Another example of this period by Walters is held by the Auckland Art Gallery

I guess I could add Walters and Schoon to my imaginary Waikanae exhibition then.

Eggleton’s book is an interesting look at 20th Century NZ art and I found it a refreshing change of view from Keith’s “The Big Picture”. some comparison can be found here by the way. Art News New Zealand said that “Eggleton’s ambitious jig-saw has too many missing pieces“, but I think thats just the nature of a work like this. In some places the writing is a little florid for my tastes but maybe thats the poet in author showing. Lets just say its a book I’d like to own whatever its faults.

It did remind me of a well NZ known “look-a-likie”. Part I:-


Bridesmaids (1930) Frances Hodgkins

and I would bring you Part II which is Rita Angus’ portrait of Fay and Jane Birkenshaw. BUT for some reason on searching the Te Papa website (where it is held) there is no record of it. I can understand not having the image up because bad people like me may come and copy it (smack hand) but I couldn’t find any record of it at all. A Chocolate Fish to whoever can find a reference to this painting on the Te Papa website (because I AM a bit tired right now).

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My day in the sun

Don’t expect to read anything mind expanding here today!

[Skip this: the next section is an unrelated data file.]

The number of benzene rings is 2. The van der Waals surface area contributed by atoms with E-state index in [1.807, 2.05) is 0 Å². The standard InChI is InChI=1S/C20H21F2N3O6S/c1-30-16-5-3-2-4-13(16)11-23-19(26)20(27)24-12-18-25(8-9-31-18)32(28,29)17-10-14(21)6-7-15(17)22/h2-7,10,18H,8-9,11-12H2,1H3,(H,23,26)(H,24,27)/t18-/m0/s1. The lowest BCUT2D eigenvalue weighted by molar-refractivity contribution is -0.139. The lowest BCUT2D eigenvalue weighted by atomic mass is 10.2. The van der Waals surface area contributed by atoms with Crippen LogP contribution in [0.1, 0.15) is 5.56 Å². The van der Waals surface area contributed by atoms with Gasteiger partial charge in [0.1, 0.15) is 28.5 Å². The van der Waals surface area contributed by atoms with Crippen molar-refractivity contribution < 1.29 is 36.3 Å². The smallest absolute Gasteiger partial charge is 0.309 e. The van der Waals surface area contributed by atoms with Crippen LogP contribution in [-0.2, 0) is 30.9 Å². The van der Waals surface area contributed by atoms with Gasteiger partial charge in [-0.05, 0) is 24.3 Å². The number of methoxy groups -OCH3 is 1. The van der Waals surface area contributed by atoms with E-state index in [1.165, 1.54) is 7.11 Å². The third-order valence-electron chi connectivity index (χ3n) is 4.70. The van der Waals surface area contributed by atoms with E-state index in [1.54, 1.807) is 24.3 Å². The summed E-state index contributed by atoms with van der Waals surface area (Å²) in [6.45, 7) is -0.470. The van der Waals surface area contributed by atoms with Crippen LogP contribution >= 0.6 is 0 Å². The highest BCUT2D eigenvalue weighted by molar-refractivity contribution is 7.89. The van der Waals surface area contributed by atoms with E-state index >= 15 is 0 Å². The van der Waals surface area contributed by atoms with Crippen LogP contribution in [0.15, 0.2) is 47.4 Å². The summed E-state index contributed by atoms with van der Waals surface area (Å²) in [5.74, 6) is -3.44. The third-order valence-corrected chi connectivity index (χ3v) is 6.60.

A friend today said they thought my theme here is “what is art?”. I have given up trying to solve that one, but its fun  exploring. I don’t actually agree with the following sentiment, but here’s one point of view…

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Stencil art – Brisbane 2007 (and I think better than the original Warhol poster)

Today my faith was also restored a little in “the art world”. I had an incredibly productive and enlightening conversation regarding some research information with an art writer. People have been so generous and approachable helping me out. So it led me on a tour to find some artists homes. I don’t know why I thought having the addresses would enable me to drive up and see these houses. (Sub)urban development hasn’t stood still for 40+ years. I guess my excitement in locating a local Plischke house relatively intact over Easter made me think it would be easy. Still I have a lot to go on for the next phase…so thanks again :-)